On Friday, novelist Will Self published an essay in a newspaper, abbreviated from a lecture, and summarized in a video interview about the death of the novel. Its title: “The novel is dead (this time it’s for real)”
Today, Salon’s Daniel D’Addario asked in response, “Aren’t we tired of discussing this?” and provided a range of quotations, dating back one hundred and twelve years, each one a prophesy of the death of the novel, the death of print, the death of the author, and so on and so forth. I’m inclined to take D’Addario’s side on this one. I wish someone would prophesize the death of “the death of”. While we’re at it, can we inaugurate the era of post-post-ism? I think it’s a cheap trick to say that something is “dead” just because it has changed, or because something else has come along, but examples of that cheap trick are everywhere.
D’Addario stops short of a rebuttal, though. Self provides his own. He says:
“Literary critics – themselves a dying breed, a cause for considerable schadenfreude on the part of novelists – make all sorts of mistakes, but some of the most egregious ones result from an inability to think outside of the papery prison within which they conduct their lives’ work.”
If the paper codex is going the way of the daguerreotype (or to use Self’s example, the wax cylinder) the appropriate response, in my opinion, isn’t to stage a funeral for it, but to honestly evaluate the situation. What are we losing, here? I’m guessing that there wasn’t much mourning for the blurry photos and noisy recordings because what followed them was considered by most to be a superior medium.
So, with books, what is it that’s superior? Self mentions the uninterrupted experience that books provide. I’m not really sure that particular argument holds up, what with all the paperback, portable and pocket editions that have been so popular for so long, what with all the books you can stack on a nightstand and read simultaneously — Self admits to being guilty of this as well. If it isn’t their (imaginary) imperviousness to interruption, then what else is it about books that makes their form a superior form?
Self conflates “serious writing” with “the codex” but this conflation is predicated upon that first point. He says you have to read “Ulysees” multiple times before you catch all the allusions, and mentions that in a critical edition you can reduce that effort with the help of footnotes. Annotation and reference can be enhanced in an electronic edition, of course. Aside from the potential for distraction, Self doesn’t indicate whether this is much of an improvement. Is it somehow better, as an aesthetic experience, to read a book that doesn’t completely make sense? He might be on to something with this point, I think. A good work of art typically isn’t something that you can fully realize all in one gulp. It takes several servings. It takes an appreciation of the ingredients and the process, and of course, the context. It is possible that the annotated experience of “Ulysses” is a better quality experience, just as it’s possible that museums with curators are more enjoyable. Granted, it takes time to deal with serious ideas, but does it take paper?
Yes, it isn’t a good reading experience to be distracted by an video commercial for galoshes or whatever, but neither is it a good reading experience to have to put the book down for any reason at all. The problem of distraction from reading is not a new one and the printed book does not posess a unique immunity to the problem. But what about the problem of distraction from the text? All those footnotes, cross-references and editorial notes, for example. (Here we go with the “death of the author” bit.) I’m not perfectly comfortable with Self’s aversion to distraction from the text. I can think of another argument that resembles Self’s, in an unsettling way. The argument goes something like this. There’s a book. Everything you need to know is inside that book. Reference to material outside of that book weakens its power, and besides, everything you need to know is inside that book. The book is difficult to understand, but insofar as any attempts to clarify the book are outside the book, well, everything you need to know is inside that book. I’m not going to go so far as to call Self a fundamentalist, but I do want to point out that a book without context leads to a limited understanding. I would argue that increacingly accessible context (if properly mediated) is an enhancement to, not a detraction from, what self calls “serious” writing.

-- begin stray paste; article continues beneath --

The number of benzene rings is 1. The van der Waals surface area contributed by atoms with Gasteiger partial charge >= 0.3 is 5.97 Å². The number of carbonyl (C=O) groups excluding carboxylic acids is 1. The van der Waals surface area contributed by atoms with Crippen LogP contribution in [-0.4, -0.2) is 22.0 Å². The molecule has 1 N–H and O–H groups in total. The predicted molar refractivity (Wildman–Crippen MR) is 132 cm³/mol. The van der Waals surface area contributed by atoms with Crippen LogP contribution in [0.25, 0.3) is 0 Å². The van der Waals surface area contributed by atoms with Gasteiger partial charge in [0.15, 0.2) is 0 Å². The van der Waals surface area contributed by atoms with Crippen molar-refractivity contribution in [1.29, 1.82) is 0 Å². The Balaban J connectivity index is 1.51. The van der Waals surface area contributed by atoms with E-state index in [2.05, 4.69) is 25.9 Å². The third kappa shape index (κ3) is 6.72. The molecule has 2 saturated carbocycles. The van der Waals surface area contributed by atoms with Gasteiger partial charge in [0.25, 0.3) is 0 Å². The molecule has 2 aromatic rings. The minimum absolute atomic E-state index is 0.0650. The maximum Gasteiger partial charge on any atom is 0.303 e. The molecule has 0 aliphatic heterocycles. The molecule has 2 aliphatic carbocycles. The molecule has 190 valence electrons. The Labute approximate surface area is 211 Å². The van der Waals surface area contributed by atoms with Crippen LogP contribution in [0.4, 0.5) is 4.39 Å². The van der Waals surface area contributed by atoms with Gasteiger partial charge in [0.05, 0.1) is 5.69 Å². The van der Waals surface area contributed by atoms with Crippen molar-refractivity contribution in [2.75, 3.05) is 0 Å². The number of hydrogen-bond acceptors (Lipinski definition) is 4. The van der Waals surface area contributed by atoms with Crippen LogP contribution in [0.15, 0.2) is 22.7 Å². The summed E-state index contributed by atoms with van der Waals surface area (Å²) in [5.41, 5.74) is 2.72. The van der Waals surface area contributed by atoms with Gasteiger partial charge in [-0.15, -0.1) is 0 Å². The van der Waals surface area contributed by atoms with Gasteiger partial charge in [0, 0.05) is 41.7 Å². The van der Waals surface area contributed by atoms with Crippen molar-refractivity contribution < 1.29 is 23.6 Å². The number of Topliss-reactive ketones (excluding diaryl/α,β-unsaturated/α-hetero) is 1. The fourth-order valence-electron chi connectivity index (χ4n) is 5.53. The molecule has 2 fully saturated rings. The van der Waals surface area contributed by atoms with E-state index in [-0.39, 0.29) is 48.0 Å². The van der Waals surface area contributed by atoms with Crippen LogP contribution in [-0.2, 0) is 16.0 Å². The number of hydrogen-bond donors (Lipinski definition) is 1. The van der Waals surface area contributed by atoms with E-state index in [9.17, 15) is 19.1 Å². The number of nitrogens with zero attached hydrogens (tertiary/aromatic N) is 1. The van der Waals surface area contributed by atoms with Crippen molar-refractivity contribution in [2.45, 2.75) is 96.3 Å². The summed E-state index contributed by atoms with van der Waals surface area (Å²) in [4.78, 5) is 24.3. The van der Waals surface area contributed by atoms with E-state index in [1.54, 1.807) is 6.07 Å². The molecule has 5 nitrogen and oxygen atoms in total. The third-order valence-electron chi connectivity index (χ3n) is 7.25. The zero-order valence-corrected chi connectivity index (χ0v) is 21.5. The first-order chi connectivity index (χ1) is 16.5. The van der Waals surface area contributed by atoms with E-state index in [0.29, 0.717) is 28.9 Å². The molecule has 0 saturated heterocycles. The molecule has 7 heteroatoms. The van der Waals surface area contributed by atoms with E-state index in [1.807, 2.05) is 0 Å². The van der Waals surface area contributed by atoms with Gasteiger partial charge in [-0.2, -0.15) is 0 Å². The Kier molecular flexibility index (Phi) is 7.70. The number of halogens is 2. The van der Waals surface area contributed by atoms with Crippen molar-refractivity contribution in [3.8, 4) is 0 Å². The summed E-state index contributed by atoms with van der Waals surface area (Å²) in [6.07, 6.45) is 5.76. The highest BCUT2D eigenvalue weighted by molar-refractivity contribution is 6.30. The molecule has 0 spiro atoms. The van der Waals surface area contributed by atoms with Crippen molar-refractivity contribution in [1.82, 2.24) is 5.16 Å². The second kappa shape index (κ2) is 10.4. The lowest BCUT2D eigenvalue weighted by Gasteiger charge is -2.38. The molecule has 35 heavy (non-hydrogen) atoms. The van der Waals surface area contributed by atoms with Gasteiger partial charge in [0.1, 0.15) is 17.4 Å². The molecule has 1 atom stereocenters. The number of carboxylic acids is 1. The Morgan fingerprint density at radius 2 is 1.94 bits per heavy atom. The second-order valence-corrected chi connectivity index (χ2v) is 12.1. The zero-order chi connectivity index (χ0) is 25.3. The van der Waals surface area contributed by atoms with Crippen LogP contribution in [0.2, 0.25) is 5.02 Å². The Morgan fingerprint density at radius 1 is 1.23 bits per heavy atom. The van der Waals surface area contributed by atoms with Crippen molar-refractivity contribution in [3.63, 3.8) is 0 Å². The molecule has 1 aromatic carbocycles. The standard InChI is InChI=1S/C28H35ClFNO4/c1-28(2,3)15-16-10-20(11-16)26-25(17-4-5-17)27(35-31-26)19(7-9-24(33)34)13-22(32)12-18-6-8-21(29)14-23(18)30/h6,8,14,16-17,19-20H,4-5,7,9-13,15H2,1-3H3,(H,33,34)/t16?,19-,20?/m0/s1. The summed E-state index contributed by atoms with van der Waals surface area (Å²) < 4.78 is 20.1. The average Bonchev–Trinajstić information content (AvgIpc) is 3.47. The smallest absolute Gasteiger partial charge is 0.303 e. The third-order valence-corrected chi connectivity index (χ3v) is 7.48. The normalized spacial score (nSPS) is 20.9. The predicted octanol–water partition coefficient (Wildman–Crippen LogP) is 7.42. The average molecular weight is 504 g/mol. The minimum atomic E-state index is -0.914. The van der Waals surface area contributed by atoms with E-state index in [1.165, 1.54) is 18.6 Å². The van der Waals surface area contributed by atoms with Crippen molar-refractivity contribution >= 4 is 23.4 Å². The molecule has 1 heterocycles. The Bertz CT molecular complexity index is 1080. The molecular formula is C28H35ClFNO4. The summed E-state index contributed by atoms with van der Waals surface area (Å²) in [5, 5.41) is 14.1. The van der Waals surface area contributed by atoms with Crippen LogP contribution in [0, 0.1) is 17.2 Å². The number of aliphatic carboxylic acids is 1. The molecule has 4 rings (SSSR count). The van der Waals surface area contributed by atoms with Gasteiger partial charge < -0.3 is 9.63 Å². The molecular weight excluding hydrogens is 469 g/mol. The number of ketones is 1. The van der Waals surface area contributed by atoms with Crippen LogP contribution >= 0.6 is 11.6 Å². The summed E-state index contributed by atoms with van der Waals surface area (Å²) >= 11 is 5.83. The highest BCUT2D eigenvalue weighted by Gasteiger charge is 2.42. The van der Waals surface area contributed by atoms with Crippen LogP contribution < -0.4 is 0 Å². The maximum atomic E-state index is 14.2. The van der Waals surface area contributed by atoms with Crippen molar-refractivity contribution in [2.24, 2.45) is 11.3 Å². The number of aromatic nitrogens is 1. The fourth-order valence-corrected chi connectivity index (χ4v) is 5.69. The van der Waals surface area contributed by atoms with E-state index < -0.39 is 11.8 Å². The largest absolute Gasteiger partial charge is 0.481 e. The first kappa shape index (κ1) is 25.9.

As I said at the outset: I believe the serious novel will continue to be written and read, but it will be an art form on a par with easel painting or classical music: confined to a defined social and demographic group, requiring a degree of subsidy, a subject for historical scholarship rather than public discourse.
It has only been recently, in the grand scheme of history, that literacy itself has moved beyond “a defined social and demographic group” and the history of the printed book itself has been entwined with the history of the people who could read it. I would argue that perhaps the decline of a medium that requires large amounts of uninterrupted leisure time required to read (let alone to write) is an an evolution, not a death, and as literacy continues to spread to more and different people, the people will change but also they will change the nature of what literacy is. It will take time to survey whether or not the ideas expressed in these new ways are “serious” or not, but I don’t think we should discount them just because they’re not written on paper.